Drug addiction is not only dangerous for the person who is struggling with it, but for those around them. It can be challenging to understand and deal with someone who is addicted to drugs – especially if you’re not confident that they’re dealing with a drug problem.

Because of the way that many struggling addicts cover up their problem, it can be tough to tell whether or not they’re using drugs. This article aims to explain how you can determine whether or not someone is actually using drugs.

What Does a Drug Addict Look Like?

One of the hardest things about identifying a drug addict is that there’s not always a sure-fire way to tell if someone’s a drug addict based on their appearance.

Some people, such as drug counselors or ex-addicts themselves, may be able to identify users based on their mannerisms and appearance, but the average individual might not be able to.

In some cases, it’s easy to tell that someone’s addicted to drugs by merely observing them – but usually, by this phase, there won’t be much question as to whether or not they are using. Serious drug addicts often display physical attributes, such as:

  • Scars on the face or arms, track marks, frequent bleeding scabs
  • Heavy bags under the eyes, sunken eyes, bloodshot or watery eyes
  • Very pale skin
  • Huge pupils (for those who use stimulants) or extremely constricted “pinpoint” pupils (for those who use opioids)
  • Erratic movements, or otherwise incredibly slow movements

There are lots of reasons that the above issues are not enough to identify someone as a drug user, though. First off, there are several reasons that these issues could apply to the average individual: someone with eczema, for example, may have bloody or scabbed skin; someone who is overworked may have sunken eyes.

Furthermore, many drug addicts are aware of these telling symptoms and work hard to cover them up. Some common cover-ups that drug addicts use to hide these symptoms can also be used to identify their addiction.

  • Wearing long-sleeved shirts, even during sweltering weather, to cover up track-marks and scabs
  • Excessive use of heavy makeup and cover up to hide pale skin and bags under the eyes
  • Frequently wearing sunglasses inside or when the weather does not warrant them to hide their pupils

Again, these things are often not enough to identify a drug addict on their own. The surest way to determine whether or not someone is using is to identify some physical attributes, such as those listed above, in conjunction with typical drug addict behavior.

A young woman high on drugs sits alone

How Do Drug Addicts Behave?

There are a lot of behaviors that can indicate someone is using drugs. Many of these behaviors can be identified relatively quickly, though the addict often concocts excuses as to why they are behaving a certain way. Different drugs will cause different behaviors. Common behaviors and excuses used to cover up a symptom of addiction are listed here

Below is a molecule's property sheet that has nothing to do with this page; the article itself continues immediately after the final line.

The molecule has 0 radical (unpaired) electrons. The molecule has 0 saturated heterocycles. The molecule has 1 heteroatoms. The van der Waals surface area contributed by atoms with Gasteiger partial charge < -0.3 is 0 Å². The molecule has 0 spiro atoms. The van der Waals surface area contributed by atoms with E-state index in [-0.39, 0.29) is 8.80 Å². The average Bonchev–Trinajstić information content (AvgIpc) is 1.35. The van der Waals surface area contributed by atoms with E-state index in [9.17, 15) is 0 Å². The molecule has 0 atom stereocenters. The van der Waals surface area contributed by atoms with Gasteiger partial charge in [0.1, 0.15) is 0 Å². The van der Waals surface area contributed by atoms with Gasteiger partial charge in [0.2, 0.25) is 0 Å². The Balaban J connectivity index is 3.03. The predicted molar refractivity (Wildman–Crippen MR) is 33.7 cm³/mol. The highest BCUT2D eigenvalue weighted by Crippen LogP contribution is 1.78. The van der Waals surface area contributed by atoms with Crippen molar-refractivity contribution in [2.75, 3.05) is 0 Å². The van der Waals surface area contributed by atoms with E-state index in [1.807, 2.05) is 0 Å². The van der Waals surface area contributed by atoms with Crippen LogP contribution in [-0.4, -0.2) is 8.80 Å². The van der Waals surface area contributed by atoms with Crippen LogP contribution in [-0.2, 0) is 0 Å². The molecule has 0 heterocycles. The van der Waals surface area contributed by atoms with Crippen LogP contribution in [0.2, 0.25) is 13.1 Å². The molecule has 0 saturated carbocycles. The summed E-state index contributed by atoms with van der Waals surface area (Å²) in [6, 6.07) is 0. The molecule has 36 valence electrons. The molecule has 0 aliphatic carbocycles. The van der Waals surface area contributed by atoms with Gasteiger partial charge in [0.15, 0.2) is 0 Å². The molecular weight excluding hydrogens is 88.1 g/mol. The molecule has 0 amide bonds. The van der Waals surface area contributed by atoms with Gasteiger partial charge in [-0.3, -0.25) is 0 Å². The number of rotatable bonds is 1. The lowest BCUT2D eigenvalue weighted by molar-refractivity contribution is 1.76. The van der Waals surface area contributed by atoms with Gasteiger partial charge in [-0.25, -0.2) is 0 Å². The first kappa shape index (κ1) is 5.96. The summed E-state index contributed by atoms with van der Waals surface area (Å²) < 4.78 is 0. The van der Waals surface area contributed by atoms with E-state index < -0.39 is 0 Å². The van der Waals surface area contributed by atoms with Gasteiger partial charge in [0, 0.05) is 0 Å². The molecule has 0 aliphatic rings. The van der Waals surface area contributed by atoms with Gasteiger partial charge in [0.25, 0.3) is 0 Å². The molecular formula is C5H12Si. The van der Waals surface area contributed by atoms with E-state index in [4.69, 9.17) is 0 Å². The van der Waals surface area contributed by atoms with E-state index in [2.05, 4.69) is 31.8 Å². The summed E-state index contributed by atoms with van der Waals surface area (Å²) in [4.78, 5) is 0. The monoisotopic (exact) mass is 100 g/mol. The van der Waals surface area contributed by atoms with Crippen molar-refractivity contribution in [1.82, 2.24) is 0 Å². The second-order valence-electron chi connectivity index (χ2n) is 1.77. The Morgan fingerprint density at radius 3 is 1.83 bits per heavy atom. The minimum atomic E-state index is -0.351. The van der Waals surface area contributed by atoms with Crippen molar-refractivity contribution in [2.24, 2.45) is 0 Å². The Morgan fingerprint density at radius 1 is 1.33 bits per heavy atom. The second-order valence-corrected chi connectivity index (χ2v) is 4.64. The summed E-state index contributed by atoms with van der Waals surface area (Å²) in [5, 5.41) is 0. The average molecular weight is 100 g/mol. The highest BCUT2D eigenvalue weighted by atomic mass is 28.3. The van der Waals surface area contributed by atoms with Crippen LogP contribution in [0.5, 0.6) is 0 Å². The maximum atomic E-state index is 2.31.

• Falling asleep or ‘nodding off’ during activity or conversation – commonly excused as simply being over-tired. Unless the individual struggles with narcolepsy, it’s unlikely that anyone would be so tired that they’d fall asleep during conversation.
  • Their eating habits may change significantly. Some drug users may not eat food for days at a time, saying that they’re not hungry. Even if this is not related to drug use, this is an unhealthy habit that should be addressed.
  • Excessive stimulation, jitteriness, and staying up at late hours. Commonly excused as having drunk too much coffee. If you don’t see the addict ever drink coffee, then this could suggest that they are using other substances.
  • Emotional problems – addicts are often more prone to depression, angry outbursts, irritability, or apathy. All of these issues can be a sign of other mental health issues and should be treated carefully.
  • Being ‘sick’ all the time or displaying withdrawal symptoms. If someone becomes sick every time they take a trip away from home, this could indicate that they are going through withdrawal symptoms because they’re not able to score. Withdrawal symptoms can include:
    • Watery eyes or runny eyes
    • Runny nose, congestion
    • Shivers, shaking, temperature problems (constantly sweating or being cold)
    • Nausea and vomiting
    • Extreme anxiety, apathy, or lack of emotional stability
  • Going out for short intervals several times a day and returning in a different state of mind shortly after. Addicts often come up with plenty of excuses about why they need to leave the house several times a day, only to return shortly after – going to “meet a friend” is often a common excuse to go see a dealer.